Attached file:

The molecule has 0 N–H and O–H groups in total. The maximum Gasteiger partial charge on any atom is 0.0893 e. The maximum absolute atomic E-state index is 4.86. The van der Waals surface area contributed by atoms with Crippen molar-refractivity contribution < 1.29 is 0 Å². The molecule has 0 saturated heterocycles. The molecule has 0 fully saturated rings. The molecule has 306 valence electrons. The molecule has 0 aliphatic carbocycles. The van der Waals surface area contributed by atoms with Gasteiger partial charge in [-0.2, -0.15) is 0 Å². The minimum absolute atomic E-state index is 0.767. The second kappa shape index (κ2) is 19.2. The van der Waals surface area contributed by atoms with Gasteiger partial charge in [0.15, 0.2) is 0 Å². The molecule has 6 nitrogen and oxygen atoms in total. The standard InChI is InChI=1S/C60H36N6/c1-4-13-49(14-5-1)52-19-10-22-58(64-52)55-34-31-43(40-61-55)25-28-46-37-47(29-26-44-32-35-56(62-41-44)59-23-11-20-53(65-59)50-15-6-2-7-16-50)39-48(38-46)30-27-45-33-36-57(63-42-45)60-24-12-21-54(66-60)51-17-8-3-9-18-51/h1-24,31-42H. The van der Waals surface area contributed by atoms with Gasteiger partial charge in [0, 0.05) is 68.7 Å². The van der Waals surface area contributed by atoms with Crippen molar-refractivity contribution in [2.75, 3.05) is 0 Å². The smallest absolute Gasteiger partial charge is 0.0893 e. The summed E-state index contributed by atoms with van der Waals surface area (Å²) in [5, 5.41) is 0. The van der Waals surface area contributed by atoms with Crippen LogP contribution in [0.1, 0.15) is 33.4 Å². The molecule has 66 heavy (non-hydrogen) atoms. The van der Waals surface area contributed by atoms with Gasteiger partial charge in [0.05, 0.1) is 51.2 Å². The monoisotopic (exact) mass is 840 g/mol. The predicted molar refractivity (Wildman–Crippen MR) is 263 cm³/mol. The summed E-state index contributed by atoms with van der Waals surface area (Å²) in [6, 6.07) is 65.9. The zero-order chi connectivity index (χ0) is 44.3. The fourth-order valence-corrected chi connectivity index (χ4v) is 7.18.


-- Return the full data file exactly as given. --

The molecule has 0 N–H and O–H groups in total. The maximum Gasteiger partial charge on any atom is 0.0893 e. The maximum absolute atomic E-state index is 4.86. The van der Waals surface area contributed by atoms with Crippen molar-refractivity contribution < 1.29 is 0 Å². The molecule has 0 saturated heterocycles. The molecule has 0 fully saturated rings. The molecule has 306 valence electrons. The molecule has 0 aliphatic carbocycles. The van der Waals surface area contributed by atoms with Gasteiger partial charge in [-0.2, -0.15) is 0 Å². The minimum absolute atomic E-state index is 0.767. The second kappa shape index (κ2) is 19.2. The van der Waals surface area contributed by atoms with Gasteiger partial charge in [0.15, 0.2) is 0 Å². The molecule has 6 nitrogen and oxygen atoms in total. The standard InChI is InChI=1S/C60H36N6/c1-4-13-49(14-5-1)52-19-10-22-58(64-52)55-34-31-43(40-61-55)25-28-46-37-47(29-26-44-32-35-56(62-41-44)59-23-11-20-53(65-59)50-15-6-2-7-16-50)39-48(38-46)30-27-45-33-36-57(63-42-45)60-24-12-21-54(66-60)51-17-8-3-9-18-51/h1-24,31-42H. The van der Waals surface area contributed by atoms with Gasteiger partial charge in [0, 0.05) is 68.7 Å². The van der Waals surface area contributed by atoms with Crippen molar-refractivity contribution in [2.75, 3.05) is 0 Å². The smallest absolute Gasteiger partial charge is 0.0893 e. The summed E-state index contributed by atoms with van der Waals surface area (Å²) in [5, 5.41) is 0. The van der Waals surface area contributed by atoms with Crippen LogP contribution in [0.1, 0.15) is 33.4 Å². The molecule has 66 heavy (non-hydrogen) atoms. The van der Waals surface area contributed by atoms with Gasteiger partial charge in [0.05, 0.1) is 51.2 Å². The monoisotopic (exact) mass is 840 g/mol. The predicted molar refractivity (Wildman–Crippen MR) is 263 cm³/mol. The summed E-state index contributed by atoms with van der Waals surface area (Å²) in [6, 6.07) is 65.9. The zero-order chi connectivity index (χ0) is 44.3. The fourth-order valence-corrected chi connectivity index (χ4v) is 7.18.